Posted November 6, 2013
They’re at it again. The ethanol lobby’s biggest voice, the Renewable Fuels Association (RFA), issued a press release last week trying to defend E15, the controversial fuel blend containing up to 15 percent ethanol. Only in this case, RFA was defending against an imaginary argument.
RFA claims the development of new vehicle models that can withstand E15 – which research has shown could damage enginesand fuel systems in models that weren’t designed to use it – “shines a bright light on Big Oil’s long-sustained, detrimental resistance to infrastructure build out.”
It’s an imaginary argument because no one opposed the increasing availability of E15-compatible cars. The problem with E15 is the 95 percent of the vehicle fleet that isn’t built to handle E15 and the retroactive nature of the E15 partial waiver.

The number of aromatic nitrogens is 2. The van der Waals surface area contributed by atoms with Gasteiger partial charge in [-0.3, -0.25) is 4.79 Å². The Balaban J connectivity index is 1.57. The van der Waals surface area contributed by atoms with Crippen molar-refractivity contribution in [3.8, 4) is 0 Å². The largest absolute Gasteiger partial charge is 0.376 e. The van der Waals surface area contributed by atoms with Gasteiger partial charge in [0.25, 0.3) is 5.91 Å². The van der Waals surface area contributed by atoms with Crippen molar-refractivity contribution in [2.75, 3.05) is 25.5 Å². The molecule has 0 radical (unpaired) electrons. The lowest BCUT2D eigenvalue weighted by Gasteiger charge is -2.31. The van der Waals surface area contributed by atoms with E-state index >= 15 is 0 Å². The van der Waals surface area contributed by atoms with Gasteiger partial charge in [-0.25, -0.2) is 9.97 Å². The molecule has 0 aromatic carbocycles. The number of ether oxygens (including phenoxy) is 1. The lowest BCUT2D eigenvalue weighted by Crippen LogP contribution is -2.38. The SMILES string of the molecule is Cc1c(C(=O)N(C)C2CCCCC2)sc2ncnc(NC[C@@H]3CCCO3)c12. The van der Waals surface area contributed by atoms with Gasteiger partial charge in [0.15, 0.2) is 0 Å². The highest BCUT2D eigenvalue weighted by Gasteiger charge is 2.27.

Posted October 7, 2013
It lurks on every car or truck dashboard, the little indicator light that indicates potentially big problems with your vehicle’s engine. If you’re like me, a glowing “check engine” light elicits a groan, a facepalm and maybe some choice words – if not instant fear that the engine might conk out right then and there. In any case a visit to the repair shop is in my future. There, my mechanic will try to figure out what the heck could be causing the “Malfunction Indicator Light” (MIL), to come on. It might be a problem, or it might be a false alarm, in which case you’re still out the time and inconvenience of a wasted trip to the mechanic.
Things to keep in mind as we revisit the issue of E15 fuel and falsely illuminating MILs, because research indicates that fuel containing up to 15 percent ethanol could cause check engine lights to falsely illuminate.